Essay Structure Debunked
The ability to produce a well-structured essay is one of the most sought-after skills amongst GCSE and A-Level students, and this short piece attempts to provide a mini-tutorial for those trying to crack it. This is fairly universal advice that can be applied to any subject (even the British Medical Aptitude Test has an essay component!), but the focus here will be largely on History essays, myself being a History undergraduate.
Essay structure is often neglected by school teaching, and many students adopt a get-as-many-ideas-down-as-possible approach. A focus on structure can, however, mean that less is more when it comes to essays, as ideas are presented in a more argumentative and meaningful fashion. This is particularly useful in the tight time constraints of GCSEs and A-Levels- I remember having to reel off 25-minute essays in my A-Level politics exams, and it was certainly not a pleasant experience.
Structure is all about framing the argument of an essay. One of the biggest mistakes that people make is producing an essay as a total write-up of their notes, considering too much evidence without any sustained analysis. For example, if the question were ‘Why did people go on crusades?’, a poor answer would typically marshal the evidence for say financial motives, concerns about salvation and a desire to liberate the eastern Church in fairly isolated paragraphs, concluding at the end rather shallowly that there was a mixture of motives.
An essay should, however, be structured along the lines of a ‘rolling’ argument. A more sophisticated response to the above question would pick up on the implied historiographical debate between the prominence of spiritual and base motives. A simple for-and-against structure can used here to give the essay more purpose. If one wished to argue in favour of spiritual motives, then roughly the first third of the essay would consider the evidence for base motives, and then the rest of the essay used to counter or at least qualify that evidence.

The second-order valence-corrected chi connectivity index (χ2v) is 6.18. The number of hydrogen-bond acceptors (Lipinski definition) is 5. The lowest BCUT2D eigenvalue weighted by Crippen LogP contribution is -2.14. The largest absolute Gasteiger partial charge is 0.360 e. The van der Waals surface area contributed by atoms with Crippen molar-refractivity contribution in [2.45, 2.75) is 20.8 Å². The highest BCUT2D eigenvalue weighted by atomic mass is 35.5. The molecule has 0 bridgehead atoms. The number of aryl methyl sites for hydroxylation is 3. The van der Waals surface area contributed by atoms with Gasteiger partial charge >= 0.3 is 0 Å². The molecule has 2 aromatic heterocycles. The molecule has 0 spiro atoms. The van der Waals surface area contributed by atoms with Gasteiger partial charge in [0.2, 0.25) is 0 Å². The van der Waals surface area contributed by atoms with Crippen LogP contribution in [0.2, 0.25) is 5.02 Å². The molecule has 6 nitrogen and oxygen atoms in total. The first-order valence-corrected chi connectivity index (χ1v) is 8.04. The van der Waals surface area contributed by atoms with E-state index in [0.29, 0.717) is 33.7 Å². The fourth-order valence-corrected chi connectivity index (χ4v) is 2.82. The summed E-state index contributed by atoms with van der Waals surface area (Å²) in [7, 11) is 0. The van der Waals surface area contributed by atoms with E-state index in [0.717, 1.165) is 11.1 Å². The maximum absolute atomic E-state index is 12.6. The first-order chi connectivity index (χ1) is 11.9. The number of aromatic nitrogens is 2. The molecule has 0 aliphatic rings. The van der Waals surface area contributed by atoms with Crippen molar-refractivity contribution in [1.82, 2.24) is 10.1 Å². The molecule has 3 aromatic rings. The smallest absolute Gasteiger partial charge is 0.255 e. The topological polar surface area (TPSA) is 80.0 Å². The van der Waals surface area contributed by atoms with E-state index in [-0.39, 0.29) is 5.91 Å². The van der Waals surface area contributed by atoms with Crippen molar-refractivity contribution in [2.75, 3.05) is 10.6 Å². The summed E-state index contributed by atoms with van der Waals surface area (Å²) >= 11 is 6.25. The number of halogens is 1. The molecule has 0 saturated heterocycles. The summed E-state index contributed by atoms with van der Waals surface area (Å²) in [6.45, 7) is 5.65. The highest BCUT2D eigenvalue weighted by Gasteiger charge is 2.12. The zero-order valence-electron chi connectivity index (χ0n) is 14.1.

This kind of approach should, where possible, be made more fully into a ‘rolling’ argument by using the final third of the essay to draw out ideas that emerge above this simple for-and-against divide. Sticking with the crusades example, the final third could be used to question the extent to which base and spiritual motives were deemed separate by contemporaries, pointing to acts such as the acquisition of relics which betray both spiritual and base motives.
One’s main job when writing an essay is surely to limit an examiner’s stress levels, and the advice given thus far will go a long way towards achieving that. A use of clear language at key points is also hugely important. In the introduction, set the scene and explain the problem raised by the question, but most of all be explicit about what your essay is going to say. In the main body of the essay, the first and last sentences of each paragraph are your tools for giving it shape and flow. An examiner should have a very clear idea of what each paragraph is saying, and then- to really ram the point home- what each paragraph has said. Even if the ideas aren’t of the highest standard it instantly creates a happier marker, and a happy marker is a generous marker.
If these basic rules are followed then it will have a huge impact on the direction and readability of an essay, and ultimately a huge impact on the mark!